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Thread: Too much at night, not enough during the day

  1. #1
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    Jun 2012
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    Default Too much at night, not enough during the day

    I have a 7 week year old boy and up until now feeding has been good. He gained weight well and good amounts of pees and poos. Just a few days ago he started sleeping 5-6 hours at night. I thought this would be so great but then I was waking up so engorged and in a puddle of milk (I now sleep with a towel under me). I used to pump at night but now I stopped so I don't over produce. At night he would only feed off of one breast so I would switch to the other breast the next feeding. It would take about 4 feedings 2-3 hours apart for my breast to get back to normal (from 3am to 12pm). Then the rest of the day (the last 4 feedings) I couldn't produce enough. My LO would latch for a few minutes then cry and scream like he wasn't getting any milk. He wouldn't latch back on long enough to let my milk come in. In the evenings he would feed every 2 hours and my milk doesn't come in until 2.5 hours. Even then he would scream and cry if he doesn't get enough.
    Will my breast regulate? Can they slow down at night and speed up during the day? Should I pump in the eveing to increase production? Has this happened to anyone else?

  2. #2
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    Default Re: Too much at night, not enough during the day

    Your milk production will regulate, as in, it will adjust to meet the needs of YOUR baby. Enough, but not too much. The best way to ensure this happens quickly is to nurse frequently and ON CUE (whenever baby cues AND whenever you feel like it.) A minimum of 10 times a day at this age so, 10 times or more-would be a reasonable number of nursing times per 24 hour day, and (as long as baby is gaining well) to NOT pump or give supplemental feedings. You really cannot nurse or offer to nurse too frequently.

    The sleep stretch you describe is probably fine, as long as 1) baby is gaining well and 2) baby is not being kept asleep artificially with overuse of a pacifier or overuse of swaddling. Also you will be more sure not to miss a babies cues at night if you sleep in the same room very close to baby. This is a longish time for a baby to be sleeping at night at only 7 weeks, so do not be surprised if this changes and baby starts waking more frequently again at night. 3 months would be more the typical earliest time for a sleep stretch of this type, but every baby is different and makes his or her own rules.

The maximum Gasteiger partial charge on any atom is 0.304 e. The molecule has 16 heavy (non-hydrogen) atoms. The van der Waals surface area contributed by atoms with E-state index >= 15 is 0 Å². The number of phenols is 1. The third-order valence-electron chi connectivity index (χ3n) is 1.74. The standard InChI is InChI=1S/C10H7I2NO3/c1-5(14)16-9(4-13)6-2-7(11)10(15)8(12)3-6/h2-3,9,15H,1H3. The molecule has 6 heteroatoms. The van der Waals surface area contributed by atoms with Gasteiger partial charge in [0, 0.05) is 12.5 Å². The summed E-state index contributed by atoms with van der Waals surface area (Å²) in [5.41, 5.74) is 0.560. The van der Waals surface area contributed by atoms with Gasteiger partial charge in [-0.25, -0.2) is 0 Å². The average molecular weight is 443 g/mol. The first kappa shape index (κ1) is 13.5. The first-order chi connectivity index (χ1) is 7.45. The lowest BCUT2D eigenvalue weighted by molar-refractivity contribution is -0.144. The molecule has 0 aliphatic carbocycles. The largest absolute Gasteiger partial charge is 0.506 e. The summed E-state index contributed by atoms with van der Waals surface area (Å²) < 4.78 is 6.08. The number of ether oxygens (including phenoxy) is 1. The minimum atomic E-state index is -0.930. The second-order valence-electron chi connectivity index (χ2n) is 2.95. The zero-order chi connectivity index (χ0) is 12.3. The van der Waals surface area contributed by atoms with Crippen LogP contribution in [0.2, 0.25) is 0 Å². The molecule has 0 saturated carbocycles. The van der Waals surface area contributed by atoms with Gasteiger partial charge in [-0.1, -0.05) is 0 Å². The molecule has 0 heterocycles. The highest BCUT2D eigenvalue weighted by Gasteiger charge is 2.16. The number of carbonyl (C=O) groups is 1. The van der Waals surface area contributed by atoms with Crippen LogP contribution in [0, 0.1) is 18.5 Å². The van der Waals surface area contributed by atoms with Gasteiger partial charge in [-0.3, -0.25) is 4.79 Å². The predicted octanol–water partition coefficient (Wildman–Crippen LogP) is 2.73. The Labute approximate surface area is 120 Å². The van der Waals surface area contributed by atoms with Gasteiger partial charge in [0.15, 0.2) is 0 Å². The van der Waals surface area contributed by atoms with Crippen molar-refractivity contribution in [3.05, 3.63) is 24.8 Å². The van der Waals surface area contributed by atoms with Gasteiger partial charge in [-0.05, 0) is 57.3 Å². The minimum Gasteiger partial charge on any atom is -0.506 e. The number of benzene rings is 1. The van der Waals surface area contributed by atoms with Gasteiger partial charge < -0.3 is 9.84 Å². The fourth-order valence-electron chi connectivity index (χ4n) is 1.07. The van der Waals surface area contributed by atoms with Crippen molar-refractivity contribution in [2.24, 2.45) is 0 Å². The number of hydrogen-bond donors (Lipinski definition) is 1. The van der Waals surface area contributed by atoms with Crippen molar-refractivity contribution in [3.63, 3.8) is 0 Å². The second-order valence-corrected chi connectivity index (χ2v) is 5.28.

What concerns me about your post is that you say you have too much milk at night but not enough during the day. Normally, milk production does vary somewhat during the day, but I very much doubt you actually do not have enough at any time based on your baby’s normal weight gain etc. Babies fuss, on or off the breast, for any number of reasons. I think what may be happening is you have a touch of overproduction and or forceful letdown. (Likely not a huge issue at this age.) When baby is fussy, it could be baby is unhappy with the rapidity of the milk flow. Many babies object more to flow issues when awake than when sleepy, also if you are nursing laying down at night that often makes handling the flow easier for baby. IMPORTANT: You are making milk all the time, so waiting longer between feedings to "fill up" is not only unnecessary, it is actually harmful-one, because it prevents you from cue feeding, and 2) because it can worsen the effects of a fast letdown. Also, if low supply WERE an issue (I do not think it is in your case) nursing more frequently, not less, would be the recommendation.

    At LLL we say, watch the baby, not the clock-in other words, do not schedule feedings and do not time feedings. As long as baby is gaining well & nursing is comfortable for mom, you are doing perfect. When baby is allowed and encouraged to nurse very frequently in the early months on their own pattern, this will avoid many breastfeeding issues.